dc.description.abstractWe reviewed our experience with preoperative determination of resectability in patients with hepatocellular carcinoma (HCC) over the last 10 years, and evaluated the role of laparoscopy with laparoscopic ultrasonography (USG) since we instituted this technique in June 1994. From January 1989 to December 1998, 500 of 1741 patients with HCC (28.7%) were considered suitable for hepatic resection after preoperative assessment. Significantly more contrast-enhanced computed tomography (CT) scans and fewer percutaneous USGs or hepatic arteriograms were performed in the 299 patients managed since June 1994 (group 2) than in the 201 patients managed before then (group 1). One hundred and ninety-eight patients in group 2 (66%) underwent laparoscopy with laparoscopic USG. Unresectable disease was found in 41 patients in group 1 (20.4%) (all at laparotomy), and in 68 patients in group 2 (22.7%) (16 at laparotomy without laparoscopic examination, 31 at laparoscopic examination alone, and 21 at laparotomy after an inconclusive laparoscopic examination) (P = 0.5). The most common features of unresectable disease were the presence of bilobar intrahepatic metastases and an inadequate liver remnant with cirrhosis. The adoption of the laparoscopic examination after June 1994 improved the overall resection rate at laparotomy in group 2 from 77.3% to 86.2%, which was better than that in group 1 (79.6%, P = 0.057). For patients with unresectable disease, the operation time and hospital stay were significantly shorter in group 2. The postoperative morbidity and mortality rates were 9.8% and 4.9%, respectively, in group 1, and 5.9% and 2.9% in group 2. There was no operative morbidity in the 31 patients who had unresectable disease detected by the laparoscopic examination alone. Laparoscopy with laparoscopic USG avoids unnecessary laparotomy, and has a definite role in determining resectability in patients with HCC.en_HK
dc.languageengen_HK
dc.publisherSpringer Japan. The Journal's web site is located at http://link.springer.de/link/service/journals/00534/index.htmen_HK
dc.relation.ispartofJournal of Hepato-Biliary-Pancreatic Surgeryen_HK
dc.subjectLaparoscopic ultrasonographyen_HK
dc.subjectLiver canceren_HK
dc.subjectResectabilityen_HK
dc.titleDetermining resectability for hepatocellular carcinoma: The role of laparoscopy and laparoscopic ultrasonographyen_HK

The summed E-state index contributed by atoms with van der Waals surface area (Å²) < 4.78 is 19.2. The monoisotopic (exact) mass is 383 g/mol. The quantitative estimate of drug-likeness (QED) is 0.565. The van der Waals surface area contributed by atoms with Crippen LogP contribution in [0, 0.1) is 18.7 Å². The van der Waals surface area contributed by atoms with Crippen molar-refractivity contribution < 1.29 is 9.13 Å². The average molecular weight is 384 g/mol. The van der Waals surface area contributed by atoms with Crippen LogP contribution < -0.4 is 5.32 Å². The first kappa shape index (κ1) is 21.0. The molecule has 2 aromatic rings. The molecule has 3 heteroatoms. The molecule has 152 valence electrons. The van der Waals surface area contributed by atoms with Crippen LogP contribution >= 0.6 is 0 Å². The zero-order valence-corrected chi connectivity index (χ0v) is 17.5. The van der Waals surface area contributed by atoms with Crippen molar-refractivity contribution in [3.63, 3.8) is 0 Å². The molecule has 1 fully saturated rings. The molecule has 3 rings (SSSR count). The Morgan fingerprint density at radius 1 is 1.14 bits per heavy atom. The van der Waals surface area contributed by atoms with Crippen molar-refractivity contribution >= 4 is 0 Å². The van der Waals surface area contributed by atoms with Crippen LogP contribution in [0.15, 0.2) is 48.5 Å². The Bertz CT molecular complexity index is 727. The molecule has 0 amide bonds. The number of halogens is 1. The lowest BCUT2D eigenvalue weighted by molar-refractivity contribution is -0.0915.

dc.typeArticleen_HK
dc.identifier.openurlhttp://library.hku.hk:4550/resserv?sid=HKU:IR&issn=0944-1166&volume=7&spage=260&epage=264&date=2000&atitle=Determining+resectability+for+hepatocellular+carcinoma:+the+role+of+laparoscopy+and+laparoscopic+ultrasonographyen_HK
dc.identifier.emailLo, CM: chungmlo@hkucc.hku.hken_HK
dc.identifier.emailFan, ST: stfan@hku.hken_HK
dc.identifier.emailPoon, RTP: poontp@hku.hken_HK
dc.identifier.emailWong, J: jwong@hkucc.hku.hken_HK
dc.identifier.authorityLo, CM=rp00412en_HK
dc.identifier.authorityFan, ST=rp00355en_HK
dc.identifier.authorityPoon, RTP=rp00446en_HK
dc.identifier.authorityWong, J=rp00322en_HK
dc.description.naturelink_to_subscribed_fulltext-
dc.identifier.pmid10982624en_HK
dc.identifier.scopuseid_2-s2.0-0033648462en_HK
dc.identifier.hkuros52453en_HK
dc.relation.referenceshttp://www.scopus.com/mlt/select.url?eid=2-s2.0-0033648462&selection=ref&src=s&origin=recordpageen_HK
dc.identifier.volume7en_HK
dc.identifier.issue3en_HK
dc.identifier.spage260en_HK
dc.identifier.epage264en_HK
dc.publisher.placeJapanen_HK
dc.identifier.scopusauthoridLo, CM=7401771672en_HK
dc.identifier.scopusauthoridFan, ST=7402678224en_HK
dc.identifier.scopusauthoridLiu, CL=7409789712en_HK
dc.identifier.scopusauthoridPoon, RTP=7103097223en_HK
dc.identifier.scopusauthoridLam, CM=36799183200en_HK
dc.identifier.scopusauthoridYuen, WK=7102761292en_HK
dc.identifier.scopusauthoridYeung, C=26531966700en_HK
dc.identifier.scopusauthoridWong, J=8049324500en_HK

Export via OAI-PMH Interface in XML Formats


OR


Export to Other Non-XML Formats